It truly is a sad day for soccer fans across the United States.
Former FC Dallas Technical Director Fernando Clavijo passed away on Friday at his home in Fort Lauderdale, FL after a five-year battle with multiple myeloma. He was 63.
Clavijo was a massive part of the FC Dallas organization over the last several years, helping build the club into an annual winner that brought home the 2016 US Open Cup and the Supporters’ Shield.
Anyone who met Clavijo was immediately gravitated towards how kind and open he was. He was always very generous with his time and eagerness to help Big D Soccer with interview requests and any kind of detail we were needing from him during his tenure as Technical Director.
The Maldonado, Uruguay native played three seasons in the American Soccer League, two in the North American Soccer League and 10 in Major Indoor League Soccer before transitioning to a spot on the sidelines. He was inducted into the National Soccer Hall of Fame in 2005 after earning 61 caps for the U.S. National Team and played for the U.S. during the 1994 World Cup.
After his playing career, Clavijo transitioned to the sideline and was head coach of the Colorado Rapids from 2005 to 2008. He also served as an assistant with the MetroStars in 1998 and head coach of the New England Revolution from 2000 to 2002. At the international level, Clavijo was an assistant coach with the Nigerian national team in 1998 and head coach of the Haitian national team from 2003 to 2005.
Clavijo stepped down as FC Dallas Technical Director in September, 2018 to focus on his health.
Update: Dan and Clark Hunt talked with the media today during FC Dallas’ friendly with Bayern Munich’s U23 side. Here is what the two had to say about Fernando:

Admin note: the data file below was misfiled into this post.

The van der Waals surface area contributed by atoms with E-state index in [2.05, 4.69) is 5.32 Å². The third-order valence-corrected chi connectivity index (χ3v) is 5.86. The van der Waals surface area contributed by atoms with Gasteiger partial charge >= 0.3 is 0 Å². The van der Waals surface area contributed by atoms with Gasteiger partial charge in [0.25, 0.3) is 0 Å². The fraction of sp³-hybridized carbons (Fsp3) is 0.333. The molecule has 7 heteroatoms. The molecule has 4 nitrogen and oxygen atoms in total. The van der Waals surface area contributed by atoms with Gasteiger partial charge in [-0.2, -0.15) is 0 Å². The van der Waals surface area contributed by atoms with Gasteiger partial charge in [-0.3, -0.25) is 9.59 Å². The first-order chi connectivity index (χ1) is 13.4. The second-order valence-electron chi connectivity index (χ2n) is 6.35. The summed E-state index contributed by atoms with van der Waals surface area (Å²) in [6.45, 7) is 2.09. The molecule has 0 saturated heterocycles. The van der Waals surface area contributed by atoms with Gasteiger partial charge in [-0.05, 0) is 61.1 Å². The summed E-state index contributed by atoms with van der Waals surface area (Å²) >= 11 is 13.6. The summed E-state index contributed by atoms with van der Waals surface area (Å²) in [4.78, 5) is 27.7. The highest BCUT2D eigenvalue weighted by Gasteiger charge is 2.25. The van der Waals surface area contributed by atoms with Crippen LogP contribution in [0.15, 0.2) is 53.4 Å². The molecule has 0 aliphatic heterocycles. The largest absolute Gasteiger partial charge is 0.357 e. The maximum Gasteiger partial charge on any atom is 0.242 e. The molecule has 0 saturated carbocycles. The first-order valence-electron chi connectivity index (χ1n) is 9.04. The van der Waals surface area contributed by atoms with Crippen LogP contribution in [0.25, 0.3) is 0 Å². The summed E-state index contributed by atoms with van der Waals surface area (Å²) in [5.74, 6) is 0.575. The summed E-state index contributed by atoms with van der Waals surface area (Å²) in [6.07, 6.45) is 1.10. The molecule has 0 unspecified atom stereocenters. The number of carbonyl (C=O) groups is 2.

I would say in a lot of ways Fernando was the heart and soul of FC Dallas for the last half-dozen years. Not only did he do a great job in his role as technical director but he was somebody who everybody in the organization had a great relationship with. He was truly a special person, somebody who was always encouraging, somebody who was always sharing himself personally with everyone he had a relationship. I know he was important to Oscar while Oscar was here and to Luchi as well in Luchi’s role in the academy.
I would just add to it, when things didn’t go our way on the field, after the game, Fernando was always in the locker room with the players telling them to keep their chin up, to keep their confidence up, that things were going to be better. That’s just how he was, whether it was the coaching staff or the players, he was there for them and they knew that.
Fernando was - as good a soccer person he was and he was so well respected with a lot of success from his career as a player to after his playing days as a coach and obviously as technical director here and the success we had those years - he was a much better human being. He was one of those guys inside an organization that bonded everybody together. To say that there have been a lot of sad faces today would be doing it a disservice. It’s been very hard but also, at the same time, Fernando’s wishes were to be at home at the end and to be surrounded by family. Clark and I and Toni had the fortune and opportunity to go see him and say goodbye. It was peaceful and it was beautiful and we know he’s in a much better place now.
I’ll give you my favorite story. I called Fernando “the Mayor.” He was the mayor everywhere we went. At DFW as we were leaving to Uruguay to go try and sign Diego Forlan, a woman who worked for American Airlines saw us and grabbed us out of the Starbucks line and said, ‘Oh no. You’re not paying for your coffee. I’m going to put you in the Admiral’s Club.’ And she took us there. When we landed in Uruguay, we were in Montevideo, we got out, we go through customs and a couple baggage handlers ran up and started fighting over his bags. They actually, he had luggage that had two handles on it and they were both pulling. Toni and I were looking around going ‘What are we, chopped liver here?!’